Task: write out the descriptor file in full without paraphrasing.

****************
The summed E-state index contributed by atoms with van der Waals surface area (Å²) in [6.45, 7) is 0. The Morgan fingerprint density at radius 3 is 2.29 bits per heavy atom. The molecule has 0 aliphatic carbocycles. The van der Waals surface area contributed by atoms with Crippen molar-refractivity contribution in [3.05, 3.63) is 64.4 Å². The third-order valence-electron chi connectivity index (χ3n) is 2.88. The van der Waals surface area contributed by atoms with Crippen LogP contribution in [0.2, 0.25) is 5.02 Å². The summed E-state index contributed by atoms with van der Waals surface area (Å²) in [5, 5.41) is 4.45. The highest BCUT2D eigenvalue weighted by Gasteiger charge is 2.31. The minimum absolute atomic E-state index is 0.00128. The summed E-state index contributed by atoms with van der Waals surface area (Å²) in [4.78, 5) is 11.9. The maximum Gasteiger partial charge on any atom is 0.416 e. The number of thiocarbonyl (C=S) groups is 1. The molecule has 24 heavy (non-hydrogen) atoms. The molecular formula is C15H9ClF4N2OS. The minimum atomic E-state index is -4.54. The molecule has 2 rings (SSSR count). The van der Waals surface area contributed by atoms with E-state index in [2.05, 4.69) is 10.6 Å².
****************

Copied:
The summed E-state index contributed by atoms with van der Waals surface area (Å²) in [6.45, 7) is 0. The Morgan fingerprint density at radius 3 is 2.29 bits per heavy atom. The molecule has 0 aliphatic carbocycles. The van der Waals surface area contributed by atoms with Crippen molar-refractivity contribution in [3.05, 3.63) is 64.4 Å². The third-order valence-electron chi connectivity index (χ3n) is 2.88. The van der Waals surface area contributed by atoms with Crippen LogP contribution in [0.2, 0.25) is 5.02 Å². The summed E-state index contributed by atoms with van der Waals surface area (Å²) in [5, 5.41) is 4.45. The highest BCUT2D eigenvalue weighted by Gasteiger charge is 2.31. The minimum absolute atomic E-state index is 0.00128. The summed E-state index contributed by atoms with van der Waals surface area (Å²) in [4.78, 5) is 11.9. The maximum Gasteiger partial charge on any atom is 0.416 e. The number of thiocarbonyl (C=S) groups is 1. The molecule has 24 heavy (non-hydrogen) atoms. The molecular formula is C15H9ClF4N2OS. The minimum atomic E-state index is -4.54. The molecule has 2 rings (SSSR count). The van der Waals surface area contributed by atoms with E-state index in [2.05, 4.69) is 10.6 Å².